Global Impact of George Floyd Murder
Chauvin's knee became a symbol of Black oppression worldwide: in Australia and Japan, in France and Germany, in Kazakhstan and Indonesia.
The case "has really become a global indictment of police forces," said Brenda Stevenson, a professor of history and African American studies at UCLA. "This is now representative of what happens everywhere — at least, that's what many people believe. …People are really watching to see if the U.S. can get it right this time."
Thabi Myeni, a 23-year-old law student in Johannesburg, South Africa, had been to plenty of protests before last spring — mostly over racial equity in tuition fees. When Myeni saw the video of Floyd's death, she thought it would be another example of racial injustice going unnoticed. "I had no idea it would spark a global movement," she said.
What changed for her was when South Africa's ruling party decried Floyd's killing as a "heinous murder." It struck Myeni as hypocrisy.
While Americans protested Floyd's death, South Africans were protesting the death of a man named Collins Khosa. Khosa lived in Johannesburg's poor Alexandria township, and he was beaten to death by soldiers who said Khosa had been drinking alcohol in public, a violation of COVID-19 lockdown rules.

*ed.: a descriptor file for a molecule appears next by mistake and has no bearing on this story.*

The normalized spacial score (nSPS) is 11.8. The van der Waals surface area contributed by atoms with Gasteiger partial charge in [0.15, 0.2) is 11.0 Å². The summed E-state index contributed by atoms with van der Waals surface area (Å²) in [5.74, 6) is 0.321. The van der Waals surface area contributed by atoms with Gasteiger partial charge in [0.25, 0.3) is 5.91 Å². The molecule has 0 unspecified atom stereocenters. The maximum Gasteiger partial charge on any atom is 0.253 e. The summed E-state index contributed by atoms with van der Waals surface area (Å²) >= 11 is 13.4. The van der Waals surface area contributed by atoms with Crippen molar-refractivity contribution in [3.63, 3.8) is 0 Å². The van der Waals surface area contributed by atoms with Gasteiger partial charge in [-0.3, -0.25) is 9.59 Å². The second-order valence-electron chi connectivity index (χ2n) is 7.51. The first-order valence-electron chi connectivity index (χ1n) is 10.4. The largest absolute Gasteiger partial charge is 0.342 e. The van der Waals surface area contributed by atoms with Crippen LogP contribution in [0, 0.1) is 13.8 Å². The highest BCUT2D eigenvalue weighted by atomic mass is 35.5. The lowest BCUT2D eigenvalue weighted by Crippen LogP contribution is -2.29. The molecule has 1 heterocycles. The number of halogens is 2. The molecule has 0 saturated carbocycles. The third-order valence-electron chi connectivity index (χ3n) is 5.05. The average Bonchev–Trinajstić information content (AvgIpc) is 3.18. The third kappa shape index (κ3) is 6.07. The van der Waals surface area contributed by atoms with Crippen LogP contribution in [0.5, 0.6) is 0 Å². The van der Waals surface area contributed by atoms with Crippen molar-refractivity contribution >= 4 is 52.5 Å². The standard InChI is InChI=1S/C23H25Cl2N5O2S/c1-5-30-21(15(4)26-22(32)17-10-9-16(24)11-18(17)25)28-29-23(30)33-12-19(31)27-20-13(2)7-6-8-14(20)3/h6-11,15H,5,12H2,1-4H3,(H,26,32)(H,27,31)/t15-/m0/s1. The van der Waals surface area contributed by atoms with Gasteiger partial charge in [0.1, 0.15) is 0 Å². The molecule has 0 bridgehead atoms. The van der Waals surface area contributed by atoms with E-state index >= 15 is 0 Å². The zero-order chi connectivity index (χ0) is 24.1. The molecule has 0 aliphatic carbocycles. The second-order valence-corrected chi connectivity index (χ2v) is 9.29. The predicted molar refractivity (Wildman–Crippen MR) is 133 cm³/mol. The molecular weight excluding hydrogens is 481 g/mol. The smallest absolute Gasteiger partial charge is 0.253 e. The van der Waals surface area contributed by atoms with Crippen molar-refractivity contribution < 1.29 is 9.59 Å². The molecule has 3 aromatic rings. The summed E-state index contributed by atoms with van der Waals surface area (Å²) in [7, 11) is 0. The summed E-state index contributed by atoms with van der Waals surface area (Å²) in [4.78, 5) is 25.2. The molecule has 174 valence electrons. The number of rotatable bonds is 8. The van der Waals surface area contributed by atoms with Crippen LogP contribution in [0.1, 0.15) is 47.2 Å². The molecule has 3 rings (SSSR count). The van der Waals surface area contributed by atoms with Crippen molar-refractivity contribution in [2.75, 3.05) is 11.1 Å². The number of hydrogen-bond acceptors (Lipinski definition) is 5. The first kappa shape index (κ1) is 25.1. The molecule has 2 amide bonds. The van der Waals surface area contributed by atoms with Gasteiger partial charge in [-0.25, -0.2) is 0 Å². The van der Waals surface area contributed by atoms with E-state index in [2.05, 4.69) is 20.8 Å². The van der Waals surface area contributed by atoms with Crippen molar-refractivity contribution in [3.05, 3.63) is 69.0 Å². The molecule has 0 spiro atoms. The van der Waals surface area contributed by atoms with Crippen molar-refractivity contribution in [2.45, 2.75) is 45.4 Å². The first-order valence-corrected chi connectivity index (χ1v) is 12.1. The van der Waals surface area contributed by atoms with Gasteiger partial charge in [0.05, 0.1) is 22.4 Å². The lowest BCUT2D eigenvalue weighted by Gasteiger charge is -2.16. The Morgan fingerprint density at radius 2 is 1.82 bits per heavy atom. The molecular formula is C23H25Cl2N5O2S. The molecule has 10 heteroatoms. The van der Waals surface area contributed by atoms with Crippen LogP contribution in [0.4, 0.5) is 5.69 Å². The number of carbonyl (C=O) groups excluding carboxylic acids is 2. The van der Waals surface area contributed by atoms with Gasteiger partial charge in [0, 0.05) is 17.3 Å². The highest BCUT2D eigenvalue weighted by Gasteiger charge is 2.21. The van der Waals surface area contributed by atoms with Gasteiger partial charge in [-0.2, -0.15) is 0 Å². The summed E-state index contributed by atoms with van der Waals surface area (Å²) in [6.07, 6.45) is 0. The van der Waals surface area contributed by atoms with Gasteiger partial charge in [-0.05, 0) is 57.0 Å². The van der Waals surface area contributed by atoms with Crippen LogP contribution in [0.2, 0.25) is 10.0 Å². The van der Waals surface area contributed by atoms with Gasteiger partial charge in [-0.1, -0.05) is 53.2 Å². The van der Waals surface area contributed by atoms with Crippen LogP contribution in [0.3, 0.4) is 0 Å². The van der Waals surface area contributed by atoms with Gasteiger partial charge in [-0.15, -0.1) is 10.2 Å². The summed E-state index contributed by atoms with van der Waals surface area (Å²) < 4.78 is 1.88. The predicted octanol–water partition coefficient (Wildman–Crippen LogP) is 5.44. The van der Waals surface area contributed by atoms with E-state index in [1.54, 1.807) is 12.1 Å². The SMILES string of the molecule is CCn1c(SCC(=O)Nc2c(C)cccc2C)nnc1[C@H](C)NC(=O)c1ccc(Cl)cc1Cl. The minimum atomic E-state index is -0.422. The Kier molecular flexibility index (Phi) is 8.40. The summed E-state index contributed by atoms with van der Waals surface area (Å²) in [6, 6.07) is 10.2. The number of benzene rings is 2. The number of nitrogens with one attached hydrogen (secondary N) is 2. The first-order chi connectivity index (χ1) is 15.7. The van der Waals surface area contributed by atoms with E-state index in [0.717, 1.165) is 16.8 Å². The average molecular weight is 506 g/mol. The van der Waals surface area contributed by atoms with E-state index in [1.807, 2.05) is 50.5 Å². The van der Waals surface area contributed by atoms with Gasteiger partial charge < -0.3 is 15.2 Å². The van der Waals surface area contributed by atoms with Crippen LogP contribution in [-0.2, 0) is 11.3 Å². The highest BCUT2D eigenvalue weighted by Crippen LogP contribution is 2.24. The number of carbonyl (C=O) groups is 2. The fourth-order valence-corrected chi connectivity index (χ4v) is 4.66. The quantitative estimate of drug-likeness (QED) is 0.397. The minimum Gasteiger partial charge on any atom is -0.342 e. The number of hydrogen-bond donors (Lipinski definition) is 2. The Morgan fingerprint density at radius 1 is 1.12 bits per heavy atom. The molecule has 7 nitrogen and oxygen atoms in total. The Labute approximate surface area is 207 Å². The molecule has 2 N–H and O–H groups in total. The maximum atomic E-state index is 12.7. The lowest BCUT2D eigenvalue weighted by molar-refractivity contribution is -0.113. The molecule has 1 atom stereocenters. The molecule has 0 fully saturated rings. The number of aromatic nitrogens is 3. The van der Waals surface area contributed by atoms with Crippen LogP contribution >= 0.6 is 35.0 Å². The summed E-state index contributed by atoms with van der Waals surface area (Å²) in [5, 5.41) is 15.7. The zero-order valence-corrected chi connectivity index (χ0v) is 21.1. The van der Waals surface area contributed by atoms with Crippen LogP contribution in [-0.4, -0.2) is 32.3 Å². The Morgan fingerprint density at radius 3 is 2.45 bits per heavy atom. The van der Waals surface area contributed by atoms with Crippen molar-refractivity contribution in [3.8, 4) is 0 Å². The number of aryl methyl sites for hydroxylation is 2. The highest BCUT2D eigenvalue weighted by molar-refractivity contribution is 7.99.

After Floyd's death, Myeni organized a march to Parliament. Racial justice protests were sweeping more than 60 countries around the world, but in South Africa, they felt especially resonant. It has been nearly three decades since apartheid ended, and yet institutionalized segregation still has a long tail in South Africa. It was, she thought, no different from America's legacy of slavery and Jim Crow.
"These things are transnational in nature, the global nature of Black oppression," she said. "I think of America as I think of South Africa, where the government — the people of power, the people of privilege — don't want to acknowledge racism still exists."